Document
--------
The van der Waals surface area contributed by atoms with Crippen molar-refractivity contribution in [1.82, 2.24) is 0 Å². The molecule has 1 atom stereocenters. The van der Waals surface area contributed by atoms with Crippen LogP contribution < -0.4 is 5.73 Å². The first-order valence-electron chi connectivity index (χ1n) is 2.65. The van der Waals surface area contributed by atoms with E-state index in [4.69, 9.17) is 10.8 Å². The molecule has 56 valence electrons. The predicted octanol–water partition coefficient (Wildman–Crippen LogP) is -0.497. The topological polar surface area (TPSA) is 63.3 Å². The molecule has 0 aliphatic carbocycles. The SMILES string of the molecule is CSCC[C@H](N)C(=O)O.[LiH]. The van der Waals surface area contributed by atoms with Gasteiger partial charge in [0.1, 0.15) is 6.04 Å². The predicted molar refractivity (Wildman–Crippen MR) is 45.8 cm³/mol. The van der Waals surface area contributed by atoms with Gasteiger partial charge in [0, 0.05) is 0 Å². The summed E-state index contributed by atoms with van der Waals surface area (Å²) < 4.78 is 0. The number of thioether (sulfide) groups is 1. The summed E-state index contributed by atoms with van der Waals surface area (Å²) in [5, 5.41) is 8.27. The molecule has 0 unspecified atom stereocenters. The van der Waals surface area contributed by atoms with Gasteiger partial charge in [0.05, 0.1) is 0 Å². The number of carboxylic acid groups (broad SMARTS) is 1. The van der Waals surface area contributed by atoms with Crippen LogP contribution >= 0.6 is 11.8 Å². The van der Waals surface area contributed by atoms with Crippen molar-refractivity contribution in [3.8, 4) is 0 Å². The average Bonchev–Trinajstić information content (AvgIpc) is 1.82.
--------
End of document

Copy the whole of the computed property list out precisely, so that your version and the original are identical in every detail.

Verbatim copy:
The van der Waals surface area contributed by atoms with Crippen molar-refractivity contribution in [1.82, 2.24) is 0 Å². The molecule has 1 atom stereocenters. The van der Waals surface area contributed by atoms with Crippen LogP contribution < -0.4 is 5.73 Å². The first-order valence-electron chi connectivity index (χ1n) is 2.65. The van der Waals surface area contributed by atoms with E-state index in [4.69, 9.17) is 10.8 Å². The molecule has 56 valence electrons. The predicted octanol–water partition coefficient (Wildman–Crippen LogP) is -0.497. The topological polar surface area (TPSA) is 63.3 Å². The molecule has 0 aliphatic carbocycles. The SMILES string of the molecule is CSCC[C@H](N)C(=O)O.[LiH]. The van der Waals surface area contributed by atoms with Gasteiger partial charge in [0.1, 0.15) is 6.04 Å². The predicted molar refractivity (Wildman–Crippen MR) is 45.8 cm³/mol. The van der Waals surface area contributed by atoms with Gasteiger partial charge in [0, 0.05) is 0 Å². The summed E-state index contributed by atoms with van der Waals surface area (Å²) < 4.78 is 0. The number of thioether (sulfide) groups is 1. The summed E-state index contributed by atoms with van der Waals surface area (Å²) in [5, 5.41) is 8.27. The molecule has 0 unspecified atom stereocenters. The van der Waals surface area contributed by atoms with Gasteiger partial charge in [0.05, 0.1) is 0 Å². The number of carboxylic acid groups (broad SMARTS) is 1. The van der Waals surface area contributed by atoms with Crippen LogP contribution >= 0.6 is 11.8 Å². The van der Waals surface area contributed by atoms with Crippen molar-refractivity contribution in [3.8, 4) is 0 Å². The average Bonchev–Trinajstić information content (AvgIpc) is 1.82.